The Importance Of A Good Evaluation Design

Designing a good evaluation is critical. The design here refers to set of specifications about which groups to study, how many units are in a group, by what means units are selected, at what intervals they are studied, and the kinds of comparisons that are planned (Weiss, 1998: 87). Well-designed evaluations with well-designed instruments and valid analyses of data generally provide valid and reliable results. Poorly designed evaluations do not.

Like the Instructional Design, a good evaluation design begins with the end in mind. Backward mapping evaluation is a three-step evaluation design technique in which each step is integrated with and builds on the other two steps (Rossi, Lipsey, & Freeman, 2004:91).

  • Step 1 (who?). This begins with audience and purpose: Who will use this information and for what purpose—not who is interested in the findings, but who will actually use them? Once this has been determined, evaluators and eLearning providers can move on to the second step.
  • Step 2 (what?). This focuses on question development: What will this audience want to know exactly? Once evaluation questions have been determined, they should be ranked in order of importance.
  • Step 3 (how?). Once the audience, purpose, and evaluation questions have been developed, online program stakeholders can determine what information is required to answer these questions, the source of such information (interviews, observations), the method for collecting information, and a plan for collecting and analyzing these data.

As mentioned above, evaluations often begin with a question: What are we doing? How are we doing? Why are we doing what we are doing? How are we accomplishing a task? The type of evaluation essentially depends on the type(s) of evaluation question(s) asked. Straightforward, “what” questions typically lend themselves to quantitative designs. Process-based questions such as “how” and “why” lend themselves to qualitative designs. Questions that ask for both types of information lend themselves to mixed-method designs.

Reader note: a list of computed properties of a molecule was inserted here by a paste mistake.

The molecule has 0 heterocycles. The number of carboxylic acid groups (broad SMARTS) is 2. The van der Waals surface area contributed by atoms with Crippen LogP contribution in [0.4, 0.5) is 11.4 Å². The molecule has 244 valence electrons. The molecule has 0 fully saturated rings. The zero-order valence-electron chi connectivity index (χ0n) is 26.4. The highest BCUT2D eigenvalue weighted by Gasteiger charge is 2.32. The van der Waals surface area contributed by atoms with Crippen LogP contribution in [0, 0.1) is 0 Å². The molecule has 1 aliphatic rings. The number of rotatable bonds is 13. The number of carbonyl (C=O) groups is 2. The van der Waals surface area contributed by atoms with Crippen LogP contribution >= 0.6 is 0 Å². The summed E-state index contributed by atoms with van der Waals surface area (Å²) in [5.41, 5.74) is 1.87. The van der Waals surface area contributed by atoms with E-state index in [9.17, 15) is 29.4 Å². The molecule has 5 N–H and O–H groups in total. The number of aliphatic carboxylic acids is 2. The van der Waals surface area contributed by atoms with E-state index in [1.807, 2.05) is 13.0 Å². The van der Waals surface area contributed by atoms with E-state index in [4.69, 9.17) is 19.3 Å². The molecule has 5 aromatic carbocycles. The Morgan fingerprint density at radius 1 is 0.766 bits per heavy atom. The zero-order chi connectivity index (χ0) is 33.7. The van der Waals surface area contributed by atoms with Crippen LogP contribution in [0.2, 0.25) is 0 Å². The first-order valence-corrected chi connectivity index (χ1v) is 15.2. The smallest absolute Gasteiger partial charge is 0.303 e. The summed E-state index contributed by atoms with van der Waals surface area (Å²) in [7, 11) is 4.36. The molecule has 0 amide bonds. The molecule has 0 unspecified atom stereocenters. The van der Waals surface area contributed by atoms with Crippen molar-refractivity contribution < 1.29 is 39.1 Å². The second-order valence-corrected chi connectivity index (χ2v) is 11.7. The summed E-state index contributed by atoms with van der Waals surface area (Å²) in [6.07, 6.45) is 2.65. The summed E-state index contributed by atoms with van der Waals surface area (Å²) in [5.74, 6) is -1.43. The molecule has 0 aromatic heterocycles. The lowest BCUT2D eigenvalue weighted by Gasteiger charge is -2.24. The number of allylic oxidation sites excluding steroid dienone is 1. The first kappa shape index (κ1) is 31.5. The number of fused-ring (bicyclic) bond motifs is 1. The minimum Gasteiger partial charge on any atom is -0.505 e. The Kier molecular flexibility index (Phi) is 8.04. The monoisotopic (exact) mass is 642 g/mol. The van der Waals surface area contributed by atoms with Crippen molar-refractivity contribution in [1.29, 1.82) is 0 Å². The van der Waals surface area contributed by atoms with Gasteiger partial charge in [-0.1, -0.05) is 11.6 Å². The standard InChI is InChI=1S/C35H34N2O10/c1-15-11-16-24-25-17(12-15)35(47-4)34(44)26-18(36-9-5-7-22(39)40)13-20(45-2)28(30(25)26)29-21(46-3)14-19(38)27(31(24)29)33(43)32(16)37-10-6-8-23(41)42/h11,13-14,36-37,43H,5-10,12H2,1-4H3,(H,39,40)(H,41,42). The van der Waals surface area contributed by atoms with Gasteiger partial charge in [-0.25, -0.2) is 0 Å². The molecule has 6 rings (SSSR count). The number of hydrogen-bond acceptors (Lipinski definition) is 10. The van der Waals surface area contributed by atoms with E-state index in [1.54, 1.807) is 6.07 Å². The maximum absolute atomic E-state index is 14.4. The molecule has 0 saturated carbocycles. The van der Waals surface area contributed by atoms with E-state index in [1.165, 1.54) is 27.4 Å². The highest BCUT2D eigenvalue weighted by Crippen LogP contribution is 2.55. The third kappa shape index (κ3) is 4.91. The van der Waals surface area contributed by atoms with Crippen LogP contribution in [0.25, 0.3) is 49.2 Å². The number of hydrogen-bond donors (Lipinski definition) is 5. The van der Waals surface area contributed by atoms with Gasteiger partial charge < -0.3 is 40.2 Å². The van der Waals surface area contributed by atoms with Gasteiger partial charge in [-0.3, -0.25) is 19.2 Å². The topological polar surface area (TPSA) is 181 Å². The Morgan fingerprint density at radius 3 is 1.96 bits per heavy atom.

Quantitative Evaluations

Quantitative evaluation designs are often concerned with one fundamental question: Are the resulting changes and outcomes, or lack thereof, the result of the particular intervention? In other words, were the outcomes due to the program, or would they have occurred anyway because of a number of other factors (Weiss, 1998)? One way to attempt to ascertain this answer, that is, to eliminate any rival or confounding explanations[4], is to create an experimental design. Experimental designs often, though not always, use random or probabilistic sampling. For instance, when evaluating the efficacy of an online professional development program, an evaluator may randomly select one group of learners to participate in an online program. This is the treatment group. Another group of learners, the control group, may be randomly selected to participate in another kind of professional development. The results of each type of professional development are then compared. By choosing a random set of learners and comparing them with other learners receiving a particular intervention, an experimental evaluation can answer with reasonable certainty whether the effects are the result of the program or due to some other explanation. This probabilistic sampling can help evaluators generalize and transfer findings from a small, randomly chosen control group to a whole population.